In Israeli political debate over the future of Judea and Samaria, it is not uncommon that these two statements enter into the discourse.  Both of these statements, despite how frequently they are repeated, have little basis in history and are simply a couple of political myths.

Myth number one: The Two-State Solution to the Israeli-Palestinian Conflict is a solution that was accepted for the first time during the Oslo Accords, and following the Six Day War it was considered a radical idea by most of Israel’s left-wing political establishment.

Myth number two: The One-State Solution to the Israeli-Palestinian Conflict was never popular amongst right-wing Israeli politicians, and has only seriously entered the political discourse in recent years.

Selective memory, perhaps?

It is true that the mainstream of Israel’s left used to support Yigal Allon’s Plan; Israel would relinquish the populated Arab areas of Judea and Samaria to Jordan instead of to a new Arab State, in exchange for peace.  However, the Allon Plan was developed in 1968, and during the time directly after the Six Day War, many viewed territorial concessions to Jordan as contrary to Israel’s necessary security requirements.

Before the publication of the Allon Plan, the strongest opponent of conceding land to Jordan was Allon himself.

“The last thing we must do is to return one inch of the West Bank [to King Hussein of Jordan]. We must not view Hussein as existing forever- today it is Hussein, but tomorrow it is Nabulsi, and the day after that some Syrian will take hold of them and following that they will make a defense pact with the Soviet Union and China and we’ll find ourselves in a much more difficult position” Allon said.

So if not Jordan, then who should manage the daily lives of the Palestinians?  Allon elaborated on this point.

“I am taking the maximum possibility. Not a canton, not an autonomous region, but an independent [Palestinian] Arab State agreed on between us and them” he said.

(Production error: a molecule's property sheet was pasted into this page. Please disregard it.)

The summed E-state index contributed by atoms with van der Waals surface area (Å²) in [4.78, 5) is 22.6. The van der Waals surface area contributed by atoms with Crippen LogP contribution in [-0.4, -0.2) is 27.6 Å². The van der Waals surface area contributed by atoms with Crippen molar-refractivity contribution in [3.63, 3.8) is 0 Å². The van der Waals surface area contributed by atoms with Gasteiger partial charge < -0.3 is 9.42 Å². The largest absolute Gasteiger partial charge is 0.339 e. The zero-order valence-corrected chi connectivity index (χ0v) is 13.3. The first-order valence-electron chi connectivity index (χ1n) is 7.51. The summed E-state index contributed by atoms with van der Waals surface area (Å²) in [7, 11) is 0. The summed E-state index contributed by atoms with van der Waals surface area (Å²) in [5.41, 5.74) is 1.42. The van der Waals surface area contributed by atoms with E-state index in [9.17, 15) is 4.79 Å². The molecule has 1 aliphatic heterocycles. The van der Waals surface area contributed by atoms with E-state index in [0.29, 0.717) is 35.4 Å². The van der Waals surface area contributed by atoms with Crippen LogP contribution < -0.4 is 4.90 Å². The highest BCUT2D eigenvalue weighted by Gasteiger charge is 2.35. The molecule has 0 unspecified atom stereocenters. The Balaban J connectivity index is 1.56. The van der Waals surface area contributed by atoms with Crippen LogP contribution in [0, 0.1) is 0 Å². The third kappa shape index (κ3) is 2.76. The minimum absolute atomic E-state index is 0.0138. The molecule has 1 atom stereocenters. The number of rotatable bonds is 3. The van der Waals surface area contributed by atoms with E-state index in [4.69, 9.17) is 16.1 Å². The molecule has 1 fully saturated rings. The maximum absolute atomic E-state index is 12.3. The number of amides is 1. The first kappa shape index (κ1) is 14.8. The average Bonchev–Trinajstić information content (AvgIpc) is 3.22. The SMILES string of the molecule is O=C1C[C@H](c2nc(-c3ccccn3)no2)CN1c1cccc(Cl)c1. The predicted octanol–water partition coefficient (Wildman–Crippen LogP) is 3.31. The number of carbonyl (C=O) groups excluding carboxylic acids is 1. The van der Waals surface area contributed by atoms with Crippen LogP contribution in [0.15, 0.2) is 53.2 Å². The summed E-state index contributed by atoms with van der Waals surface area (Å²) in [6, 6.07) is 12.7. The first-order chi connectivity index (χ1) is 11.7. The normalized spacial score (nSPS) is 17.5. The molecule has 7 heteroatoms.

Then Prime Minister Levi Eshkol embraced this idea warmly.  Eshkol said that he would at first only accept the establishment of a “quasi-independent region,” but he would eventually allow this region to gain “representation in the United Nations” and “independence.”  Almost instantly after the war, representatives of the Israeli Government met with Arab leaders in Judea and Samaria to discuss this option.

Once it became clear that the Palestinians would refuse to cooperate with Israel, people like Allon were forced to change their minds about the desirability of the Jordanian option.  Allon would later draft the popular political solution that involved returning land to Jordan, and the Two-State Solution was temporarily cast into the dustbin of history.

Same story, different characters

For the many years during and after Menachem Begin’s time as Prime Minister, the right-wing was nearly united around his political platform regarding the Palestinians of Judea and Samaria.  They would have limited autonomy within a greater framework of Israeli Sovereignty, an initiative which became known as the Autonomy Plan.

However, influential right-wingers such as Knesset Speaker Reuven Rivlin are beginning to reject this famous plan, for the One-State Solution (the total annexation of Judea and Samaria) seems to be more appealing to them.  Many Israelis feel that this solution has come out of nowhere and is therefore new to mainstream discussion, but a true understanding of history would show that this solution is older then one may think.

Allon was not the only person who changed his mind on the future of Judea and Samaria.  Before Begin proposed his Autonomy Plan, he believed in a completely different solution to the conflict.

After he joined the cabinet for the first time in his political career, he sat down at a meeting on August 20th, 1967, and presented his preferred solution.  “If an Arab from Shehem (Nablus) wants to become a citizen of the state of Israel, he’s entitled” Begin said.  He opposed the idea of a “bi-national state,” but accepted the idea of a single “bi-ethnic” state west of the Jordan River.

After Begin became Prime Minister and signed the Camp David Accords with Egypt, his autonomy plan reduced the possibility of a One-State Solution, for the accords required that Israel grant autonomy to the Palestinians of Judea, Samaria, and Gaza.  This plan, that is now viewed by many as a new and radical idea, was at one point the main political platform of the right-wing’s de facto leader.

Moving forward

Will these solutions again fall out of the public discourse?  If their viability proves to be unrealistic in the coming years, then such a thing may happen.  If so, do Israeli politicians have another solution up their sleeves?